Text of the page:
Cooking with polenta

A garden tidy up on a warm spring day, path weeded and garden gate washed. A quick bit of work which needed a tasty supper.

Hello Dear Reader,

It all started with a bag of polenta at the back of the cupboard. 

1 cup of polenta on a plate with some salt, pepper and garlic powder. This made the courgettes crispy and is a good gluten free alternative. 

1 shallow bowl with beaten egg.

2 frozen cod fillets

2 large courgettes cut down into chips.

Set the oven to 200 and have a baking tray ready

Roll both the courgette chips and cod , still frozen, in the egg then the polenta, place on the baking tray and cook for 15-20 minutes. Overcooked fish is dreadful so be careful.

I also made tartare sauce with what I had

8 small gerkins finely diced

Squirt of lemon juice

Heaped teaspoon of Dijon mustard

2 dessert spoons of mayo

2 dessert spoons of natural yogurt – it lightens the calories

Mix together, tasting as you do, you might want more mustard or lemon juice.

I didn’t add capers as I didn’t have any.

We had a lovely evening, with the fire lit in the dining room, good linen and a leisurely supper with some delicious grub. Rough costs, 65p per cod fillet, courgettes 35p each, tartare sauce 25p each, tomatoes 20p for 7 each, polenta 20p -£1.65 per person. 

Over to you Dear Reader, other than making a creamy alternative to mashed potato, what do you do with polenta? Do you use it at all? 

Until tomorrow,

Love Froogs xxxxx


11 thoughts on “Cooking with polenta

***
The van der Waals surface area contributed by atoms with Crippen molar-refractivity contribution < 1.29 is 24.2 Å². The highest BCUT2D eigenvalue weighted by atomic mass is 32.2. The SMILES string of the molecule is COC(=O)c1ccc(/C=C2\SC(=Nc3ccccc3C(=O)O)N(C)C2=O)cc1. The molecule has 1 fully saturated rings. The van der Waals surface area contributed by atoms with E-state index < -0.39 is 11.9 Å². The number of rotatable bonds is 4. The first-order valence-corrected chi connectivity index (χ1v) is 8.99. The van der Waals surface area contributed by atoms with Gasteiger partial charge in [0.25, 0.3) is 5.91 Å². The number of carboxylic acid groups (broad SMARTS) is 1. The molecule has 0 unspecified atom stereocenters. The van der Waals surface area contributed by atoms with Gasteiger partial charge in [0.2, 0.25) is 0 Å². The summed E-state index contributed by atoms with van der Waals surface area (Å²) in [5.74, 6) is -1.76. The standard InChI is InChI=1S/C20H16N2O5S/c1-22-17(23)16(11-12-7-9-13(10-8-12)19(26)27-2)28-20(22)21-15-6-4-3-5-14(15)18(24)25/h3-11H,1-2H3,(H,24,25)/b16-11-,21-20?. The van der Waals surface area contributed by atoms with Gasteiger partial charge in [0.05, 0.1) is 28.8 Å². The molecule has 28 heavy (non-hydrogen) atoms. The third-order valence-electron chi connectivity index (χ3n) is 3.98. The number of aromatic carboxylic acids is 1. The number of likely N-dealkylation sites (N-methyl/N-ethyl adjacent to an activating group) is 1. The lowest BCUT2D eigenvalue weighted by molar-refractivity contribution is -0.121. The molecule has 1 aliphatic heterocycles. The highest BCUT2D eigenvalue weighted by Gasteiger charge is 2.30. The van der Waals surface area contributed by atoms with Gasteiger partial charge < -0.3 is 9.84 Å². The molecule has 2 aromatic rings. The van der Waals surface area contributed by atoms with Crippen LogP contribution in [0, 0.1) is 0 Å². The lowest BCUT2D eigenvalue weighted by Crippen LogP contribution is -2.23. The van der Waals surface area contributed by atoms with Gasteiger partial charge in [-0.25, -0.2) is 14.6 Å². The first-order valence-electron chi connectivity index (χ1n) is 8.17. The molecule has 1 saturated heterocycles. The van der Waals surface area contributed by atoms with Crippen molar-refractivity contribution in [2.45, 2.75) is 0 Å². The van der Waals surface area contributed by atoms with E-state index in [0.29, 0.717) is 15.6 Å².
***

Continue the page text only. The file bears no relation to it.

1. Here in the southeastern U.S., we have a white version of polenta – grits. It’s cooked in a variety of ways, but my favorite is with garlic and cheese, topped with shrimp. It’s amazing!


  2. In the northern US it is sometimes cooked and served like farina for a hot breakfast. Then what is left over is put into a pan and sliced and fried the next morning with syrup


  3. I live in the US. Grandma was from Kentucky and she made what she called cornmeal mush. She would cook it and serve it that way as a cereal. When it got cold and firmed up she would slice it and fry it. I never tried it, the name didn’t sound good. Later on in my life it became stylish and called polenta. Then I tried it and like it now with cheese.


  4. I use polenta (cornmeal) to make cornbread muffins to go with chilli. I prefer unsweetened cornbread rather than the sweetened versions you seem to find in recipes. Really good!


  5. Recipe looks wonderful will try it out. Coming home tomorrow, will think of you when crossing the bridge. All the best. Not long until easter now.


  6. It’s nice fried or baked – cook on the hob until almost to thick to stir, pour into a baking tray and allow to ‘set’. Then slice, season and shallow fry, grill or bake.

    We also serve it sweetened as a porridge with fruit or jam.


  7. My parents are from the Friuli region of Italy where polenta is the staple carbohydrate. As a kid, we ate it frequently, mainly alongside stews of various kinds.I cook it for my own family (I don’t serve it up as frequently though!) in the same ways. I also like pouring it into a greased tray to set, then fry or grill it with barbecues. One of my favourite breakfasts is using sliced polenta in place of bread for grilled cheese. Yum.

    Liked by 1 person

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